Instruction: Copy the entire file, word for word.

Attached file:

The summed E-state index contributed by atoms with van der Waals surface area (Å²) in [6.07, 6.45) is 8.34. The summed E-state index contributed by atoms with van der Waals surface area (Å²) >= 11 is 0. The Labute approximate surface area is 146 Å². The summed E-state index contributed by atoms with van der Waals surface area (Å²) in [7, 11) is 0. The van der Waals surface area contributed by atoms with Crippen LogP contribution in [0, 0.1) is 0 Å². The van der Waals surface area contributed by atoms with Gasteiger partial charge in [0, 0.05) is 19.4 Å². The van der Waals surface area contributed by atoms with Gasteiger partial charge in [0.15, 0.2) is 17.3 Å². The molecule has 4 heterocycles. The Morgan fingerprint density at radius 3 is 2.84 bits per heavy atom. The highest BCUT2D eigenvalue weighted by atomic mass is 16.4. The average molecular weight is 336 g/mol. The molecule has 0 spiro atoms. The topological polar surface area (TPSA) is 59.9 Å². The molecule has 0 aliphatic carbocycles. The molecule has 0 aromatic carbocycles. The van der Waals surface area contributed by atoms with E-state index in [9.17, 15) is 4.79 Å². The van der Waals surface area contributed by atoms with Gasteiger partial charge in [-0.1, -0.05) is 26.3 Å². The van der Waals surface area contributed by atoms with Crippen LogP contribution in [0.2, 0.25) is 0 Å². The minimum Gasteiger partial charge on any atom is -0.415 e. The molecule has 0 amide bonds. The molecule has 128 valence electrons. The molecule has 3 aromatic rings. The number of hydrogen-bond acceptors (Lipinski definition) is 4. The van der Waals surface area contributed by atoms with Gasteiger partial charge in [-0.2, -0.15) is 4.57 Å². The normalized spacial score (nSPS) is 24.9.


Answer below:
The summed E-state index contributed by atoms with van der Waals surface area (Å²) in [6.07, 6.45) is 8.34. The summed E-state index contributed by atoms with van der Waals surface area (Å²) >= 11 is 0. The Labute approximate surface area is 146 Å². The summed E-state index contributed by atoms with van der Waals surface area (Å²) in [7, 11) is 0. The van der Waals surface area contributed by atoms with Crippen LogP contribution in [0, 0.1) is 0 Å². The van der Waals surface area contributed by atoms with Gasteiger partial charge in [0, 0.05) is 19.4 Å². The van der Waals surface area contributed by atoms with Gasteiger partial charge in [0.15, 0.2) is 17.3 Å². The molecule has 4 heterocycles. The Morgan fingerprint density at radius 3 is 2.84 bits per heavy atom. The highest BCUT2D eigenvalue weighted by atomic mass is 16.4. The average molecular weight is 336 g/mol. The molecule has 0 spiro atoms. The topological polar surface area (TPSA) is 59.9 Å². The molecule has 0 aliphatic carbocycles. The molecule has 0 aromatic carbocycles. The van der Waals surface area contributed by atoms with E-state index in [9.17, 15) is 4.79 Å². The van der Waals surface area contributed by atoms with Gasteiger partial charge in [-0.1, -0.05) is 26.3 Å². The van der Waals surface area contributed by atoms with Crippen LogP contribution in [0.2, 0.25) is 0 Å². The minimum Gasteiger partial charge on any atom is -0.415 e. The molecule has 0 amide bonds. The molecule has 128 valence electrons. The molecule has 3 aromatic rings. The number of hydrogen-bond acceptors (Lipinski definition) is 4. The van der Waals surface area contributed by atoms with Gasteiger partial charge in [-0.2, -0.15) is 4.57 Å². The normalized spacial score (nSPS) is 24.9.